At HASTAC 2015, I’ll be moderating this exciting roundtable of lightning talks that my fellow panelists and I put together. We’ll be talking about post/anti/decolonial and indigenous approaches to digital humanities.
In recent years, scholars have begun pushing back against the ways that digital humanities (DH) has traditionally defined itself, making the case for theoretical approaches that emerge from domain knowledge. For example, #transformDH provides a lens grounded in critical ethnic studies, indigenous studies has raised important questions about tribal sovereignty and the “openness” of knowledge, and #dhpoco integrates postcolonial theory. Along with possibilities provided by these frameworks for DH, we encounter resistance and limitations. On this curated panel of lightning talks, five scholars offer five-minute provocations on the affordances and limits of indigenous, postcolonial, anti-colonial, and decolonial approaches to DH. These short talks precede a conversation with the audience about how the fields in which we work are influenced by DH and how they reshape DH in turn.
Building on Chela Sandoval’s Methodology of the Oppressed and Edouard Glissant’s Poetics of Relation, micha cárdenas’s talk proposes that building relationships and embodied skills for avoiding violence are communications strategies that learn from digital networks, creating embodied communication networks which can be described as post-digital and decolonial.
Maria Cotera will examine Chicana por mi Raza, a “bootstrap” digital reunification project that documents the development of Chicana feminist praxis through the collection of oral histories and archives (most of which are in personal collections). She asks whether it is possible to interrupt the knowledge/power system of the archive, and whether or not such projects are sustainable and scalable without major infrastructure.
Dhanashree Thorat will discuss the September 11 Digital Archive to draw connections between colonial and digital archives, and underline how digital archives become complicit in national(ist) projects.
Siobhan Senier will discuss Writing of Indigenous New England, a collaborative online literary anthology. Existing digital archives have tended, unwittingly, to privilege elite non-Native institutions, while new content management systems designed for greater community access and control have had relatively slow uptake. Senier will discuss the results of a recent NEH-funded workshop convened to discuss the distribution of power and resources in indigenous digital projects.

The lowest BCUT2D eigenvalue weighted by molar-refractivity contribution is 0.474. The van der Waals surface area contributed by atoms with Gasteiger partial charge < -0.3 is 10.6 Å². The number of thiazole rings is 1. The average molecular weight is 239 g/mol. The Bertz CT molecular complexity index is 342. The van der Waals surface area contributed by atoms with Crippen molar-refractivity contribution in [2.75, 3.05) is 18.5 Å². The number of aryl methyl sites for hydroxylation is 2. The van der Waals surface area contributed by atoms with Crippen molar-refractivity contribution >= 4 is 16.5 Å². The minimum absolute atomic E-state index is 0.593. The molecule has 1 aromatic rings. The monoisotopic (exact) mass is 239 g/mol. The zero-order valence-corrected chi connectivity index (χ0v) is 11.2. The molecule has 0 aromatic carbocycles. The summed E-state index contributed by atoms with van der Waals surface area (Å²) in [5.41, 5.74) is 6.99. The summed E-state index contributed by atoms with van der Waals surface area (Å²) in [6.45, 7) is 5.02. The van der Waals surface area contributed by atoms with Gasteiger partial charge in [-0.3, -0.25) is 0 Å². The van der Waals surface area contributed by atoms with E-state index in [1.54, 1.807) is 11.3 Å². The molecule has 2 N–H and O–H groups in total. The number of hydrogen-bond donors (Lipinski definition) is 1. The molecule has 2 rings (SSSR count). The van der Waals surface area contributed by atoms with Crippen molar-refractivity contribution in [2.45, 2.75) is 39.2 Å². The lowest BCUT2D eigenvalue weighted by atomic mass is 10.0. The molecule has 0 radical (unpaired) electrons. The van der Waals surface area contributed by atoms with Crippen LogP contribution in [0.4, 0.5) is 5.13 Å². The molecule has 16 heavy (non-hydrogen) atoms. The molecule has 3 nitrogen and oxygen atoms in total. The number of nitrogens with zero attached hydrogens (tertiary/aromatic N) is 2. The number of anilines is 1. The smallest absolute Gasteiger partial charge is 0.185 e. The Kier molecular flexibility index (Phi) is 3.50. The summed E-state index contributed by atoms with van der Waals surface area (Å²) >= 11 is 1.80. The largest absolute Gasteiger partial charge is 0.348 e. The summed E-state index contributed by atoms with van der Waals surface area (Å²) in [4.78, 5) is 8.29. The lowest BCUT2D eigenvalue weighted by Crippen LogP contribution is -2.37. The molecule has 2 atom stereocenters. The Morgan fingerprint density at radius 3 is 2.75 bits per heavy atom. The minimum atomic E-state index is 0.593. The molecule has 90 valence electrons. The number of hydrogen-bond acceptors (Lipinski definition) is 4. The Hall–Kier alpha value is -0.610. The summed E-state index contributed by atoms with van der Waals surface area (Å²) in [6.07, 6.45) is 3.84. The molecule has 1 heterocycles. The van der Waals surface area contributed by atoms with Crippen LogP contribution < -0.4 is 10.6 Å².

Annemarie Pérez will discuss experience using blogging technology in the Chicana/o studies classroom, in order to link to and expand Latina/o connections on the web, digitally echoing the experience of Chicano Movement print culture.
Roopika Risam will serve as presider and moderator for the roundtable discussion following the lightning talks.
Roopika Risam is an assistant professor of world literature and English education at Salem State University. Her research focuses on the role of digital humanities in examining connections between African American, postcolonial, and U.S. ethnic literary and cultural studies. She is currently finishing her monograph Postcolonial Digital Humanities, which is under contract with Northwestern UP.
micha cárdenas is an artist, theorist, student and educator who creates and studies trans of color movement in digital media, where movement includes performance, migration, urban mobility and social movement. micha is a Provost Fellow and PhD candidate in Media Arts + Practice (iMAP) at University of Southern California and a member of the art collective Electronic Disturbance Theater 2.0. In 2014 micha is a visiting scholar in the Faculty of Information at the University of Toronto, and a MacArthur Foundation HASTAC Scholar.
Dhanashree Thorat is a PhD student in Postcolonial Studies, Asian American Studies and Digital Humanities at the University of Florida. She is a founding Executive Board member of the Center for Digital Humanities, Pune, India.
Siobhan Senier is Associate Professor of English at the University of New Hampshire and editor of Dawnland Voices: An Anthology of Writing from Indigenous New England (U of Nebraska P, 2014).
Annemarie Pérez is a recent Ph.D. in English from the University of Southern California. Her specialty is Latina/o literature, with a focus on Chicana feminist writer-editors from 1965-to the present She teaches English and Chicana/o studies at Loyola Marymount University. She is currently writing a book on Latina feminist editorship.